Our culture inclines us to think that the worth of a deed depends on the results it produces. Hence, we tend to keep one eye on the act we are doing and the other on the goal we are intending to achieve. But spiritual sages from a wide variety of traditions insist that focusing our lives on getting results is a sure way of wasting them. Fixated on a goal, one hurries to get past the present to the future one wants. This may seem innocuous. But if one treats everypresent as a means to the future, one is continuously postponing one’s life instead of living it.
Vermeer finds in this woman, young as she is, a profound practical wisdom. She has freed her action from a menial relationship to a goal beyond it. This has allowed it to become a tactile exercise in contemplation. Her act is informed by the elusive influence of grace and the tactful ardor of appreciative love. This ardor is wholly intent on, entirely attentive to, the singularity of the present. It lives this always passing tense without the tension it ordinarily induces. The passing moment, in its very inconsequence, becomes a sacrament. Its importance is not announced by a thunderclap but by an unaffected etiquette of moving stillness. From where does this stillness come?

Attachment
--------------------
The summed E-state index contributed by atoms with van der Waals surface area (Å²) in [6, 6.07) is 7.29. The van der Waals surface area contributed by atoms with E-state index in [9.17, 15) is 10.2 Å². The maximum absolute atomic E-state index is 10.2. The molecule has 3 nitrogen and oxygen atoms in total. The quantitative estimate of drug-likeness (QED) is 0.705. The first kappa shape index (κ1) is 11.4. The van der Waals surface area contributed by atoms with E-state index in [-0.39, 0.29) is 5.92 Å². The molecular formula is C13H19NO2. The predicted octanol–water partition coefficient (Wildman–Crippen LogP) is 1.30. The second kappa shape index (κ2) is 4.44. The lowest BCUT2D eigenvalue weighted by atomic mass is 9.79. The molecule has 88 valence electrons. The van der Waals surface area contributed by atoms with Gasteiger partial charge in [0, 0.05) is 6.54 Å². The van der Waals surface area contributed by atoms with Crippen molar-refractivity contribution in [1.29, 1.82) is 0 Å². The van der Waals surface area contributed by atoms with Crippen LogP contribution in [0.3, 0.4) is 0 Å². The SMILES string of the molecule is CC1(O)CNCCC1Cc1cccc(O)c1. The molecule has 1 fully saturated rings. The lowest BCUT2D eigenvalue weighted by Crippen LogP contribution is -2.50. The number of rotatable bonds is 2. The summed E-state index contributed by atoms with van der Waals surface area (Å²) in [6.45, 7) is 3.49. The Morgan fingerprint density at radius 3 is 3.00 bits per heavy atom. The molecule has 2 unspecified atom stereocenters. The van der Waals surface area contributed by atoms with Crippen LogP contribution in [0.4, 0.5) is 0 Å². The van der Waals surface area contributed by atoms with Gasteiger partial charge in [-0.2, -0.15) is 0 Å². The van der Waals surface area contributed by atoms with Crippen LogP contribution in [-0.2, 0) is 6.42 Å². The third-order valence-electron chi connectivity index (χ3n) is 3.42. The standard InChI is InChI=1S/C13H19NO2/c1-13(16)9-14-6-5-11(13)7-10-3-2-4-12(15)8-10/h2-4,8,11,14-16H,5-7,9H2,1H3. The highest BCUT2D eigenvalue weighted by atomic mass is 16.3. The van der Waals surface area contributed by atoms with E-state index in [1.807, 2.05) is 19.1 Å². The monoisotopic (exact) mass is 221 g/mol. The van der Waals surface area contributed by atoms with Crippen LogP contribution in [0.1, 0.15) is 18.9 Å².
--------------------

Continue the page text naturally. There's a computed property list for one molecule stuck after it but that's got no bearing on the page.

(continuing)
The Contemplative Touch
This painting is not a still-life. But the action it portrays—the touch of the woman’s hands—brings quietude to the scene. Her tactile sensitivity is both irenic and enlivening.